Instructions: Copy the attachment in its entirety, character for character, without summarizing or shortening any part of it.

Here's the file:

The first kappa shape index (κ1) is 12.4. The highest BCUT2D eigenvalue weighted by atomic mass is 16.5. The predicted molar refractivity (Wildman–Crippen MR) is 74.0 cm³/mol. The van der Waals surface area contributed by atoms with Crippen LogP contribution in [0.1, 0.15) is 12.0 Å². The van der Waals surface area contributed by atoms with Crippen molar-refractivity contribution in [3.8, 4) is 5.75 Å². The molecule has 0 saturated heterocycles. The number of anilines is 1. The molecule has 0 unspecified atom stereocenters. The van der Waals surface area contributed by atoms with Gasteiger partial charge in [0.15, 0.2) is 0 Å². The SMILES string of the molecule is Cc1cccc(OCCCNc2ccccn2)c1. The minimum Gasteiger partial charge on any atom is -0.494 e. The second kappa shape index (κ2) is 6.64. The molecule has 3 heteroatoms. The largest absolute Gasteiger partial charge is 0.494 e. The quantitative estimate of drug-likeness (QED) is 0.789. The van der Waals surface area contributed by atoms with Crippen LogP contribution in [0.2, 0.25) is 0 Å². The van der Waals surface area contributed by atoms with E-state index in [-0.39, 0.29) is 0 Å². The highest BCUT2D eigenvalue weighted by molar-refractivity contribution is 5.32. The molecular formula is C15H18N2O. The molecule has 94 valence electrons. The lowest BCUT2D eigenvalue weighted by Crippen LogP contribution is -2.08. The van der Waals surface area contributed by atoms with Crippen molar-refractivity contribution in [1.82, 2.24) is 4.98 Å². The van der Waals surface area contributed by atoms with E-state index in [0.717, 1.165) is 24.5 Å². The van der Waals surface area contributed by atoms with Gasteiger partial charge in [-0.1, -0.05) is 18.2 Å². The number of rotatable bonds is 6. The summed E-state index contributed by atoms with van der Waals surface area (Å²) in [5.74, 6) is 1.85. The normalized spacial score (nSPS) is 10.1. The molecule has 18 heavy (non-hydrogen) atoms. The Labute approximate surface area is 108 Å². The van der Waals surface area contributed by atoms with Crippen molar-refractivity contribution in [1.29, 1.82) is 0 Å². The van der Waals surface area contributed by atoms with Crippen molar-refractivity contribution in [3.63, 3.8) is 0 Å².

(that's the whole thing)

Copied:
The first kappa shape index (κ1) is 12.4. The highest BCUT2D eigenvalue weighted by atomic mass is 16.5. The predicted molar refractivity (Wildman–Crippen MR) is 74.0 cm³/mol. The van der Waals surface area contributed by atoms with Crippen LogP contribution in [0.1, 0.15) is 12.0 Å². The van der Waals surface area contributed by atoms with Crippen molar-refractivity contribution in [3.8, 4) is 5.75 Å². The molecule has 0 saturated heterocycles. The number of anilines is 1. The molecule has 0 unspecified atom stereocenters. The van der Waals surface area contributed by atoms with Gasteiger partial charge in [0.15, 0.2) is 0 Å². The SMILES string of the molecule is Cc1cccc(OCCCNc2ccccn2)c1. The minimum Gasteiger partial charge on any atom is -0.494 e. The second kappa shape index (κ2) is 6.64. The molecule has 3 heteroatoms. The largest absolute Gasteiger partial charge is 0.494 e. The quantitative estimate of drug-likeness (QED) is 0.789. The van der Waals surface area contributed by atoms with Crippen LogP contribution in [0.2, 0.25) is 0 Å². The van der Waals surface area contributed by atoms with E-state index in [-0.39, 0.29) is 0 Å². The highest BCUT2D eigenvalue weighted by molar-refractivity contribution is 5.32. The molecular formula is C15H18N2O. The molecule has 94 valence electrons. The lowest BCUT2D eigenvalue weighted by Crippen LogP contribution is -2.08. The van der Waals surface area contributed by atoms with Crippen molar-refractivity contribution in [1.82, 2.24) is 4.98 Å². The van der Waals surface area contributed by atoms with E-state index in [0.717, 1.165) is 24.5 Å². The van der Waals surface area contributed by atoms with Gasteiger partial charge in [-0.1, -0.05) is 18.2 Å². The number of rotatable bonds is 6. The summed E-state index contributed by atoms with van der Waals surface area (Å²) in [5.74, 6) is 1.85. The normalized spacial score (nSPS) is 10.1. The molecule has 18 heavy (non-hydrogen) atoms. The Labute approximate surface area is 108 Å². The van der Waals surface area contributed by atoms with Crippen molar-refractivity contribution in [1.29, 1.82) is 0 Å². The van der Waals surface area contributed by atoms with Crippen molar-refractivity contribution in [3.63, 3.8) is 0 Å².